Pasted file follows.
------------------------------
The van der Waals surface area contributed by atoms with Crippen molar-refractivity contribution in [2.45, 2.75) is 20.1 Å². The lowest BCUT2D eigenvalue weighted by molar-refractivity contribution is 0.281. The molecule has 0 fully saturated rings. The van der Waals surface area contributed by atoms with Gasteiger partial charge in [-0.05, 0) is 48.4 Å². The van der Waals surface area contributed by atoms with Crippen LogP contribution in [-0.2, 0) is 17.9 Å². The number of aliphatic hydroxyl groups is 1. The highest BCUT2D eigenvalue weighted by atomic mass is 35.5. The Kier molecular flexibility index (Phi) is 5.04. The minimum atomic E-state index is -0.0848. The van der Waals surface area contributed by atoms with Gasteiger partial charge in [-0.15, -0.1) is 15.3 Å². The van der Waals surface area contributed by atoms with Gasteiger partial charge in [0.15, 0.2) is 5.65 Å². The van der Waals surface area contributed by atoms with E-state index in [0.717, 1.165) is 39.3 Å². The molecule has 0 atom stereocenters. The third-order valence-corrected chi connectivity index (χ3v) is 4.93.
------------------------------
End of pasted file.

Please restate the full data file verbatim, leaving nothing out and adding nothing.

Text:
The van der Waals surface area contributed by atoms with Crippen molar-refractivity contribution in [2.45, 2.75) is 20.1 Å². The lowest BCUT2D eigenvalue weighted by molar-refractivity contribution is 0.281. The molecule has 0 fully saturated rings. The van der Waals surface area contributed by atoms with Gasteiger partial charge in [-0.05, 0) is 48.4 Å². The van der Waals surface area contributed by atoms with Crippen LogP contribution in [-0.2, 0) is 17.9 Å². The number of aliphatic hydroxyl groups is 1. The highest BCUT2D eigenvalue weighted by atomic mass is 35.5. The Kier molecular flexibility index (Phi) is 5.04. The minimum atomic E-state index is -0.0848. The van der Waals surface area contributed by atoms with Gasteiger partial charge in [-0.15, -0.1) is 15.3 Å². The van der Waals surface area contributed by atoms with Gasteiger partial charge in [0.15, 0.2) is 5.65 Å². The van der Waals surface area contributed by atoms with E-state index in [0.717, 1.165) is 39.3 Å². The molecule has 0 atom stereocenters. The third-order valence-corrected chi connectivity index (χ3v) is 4.93.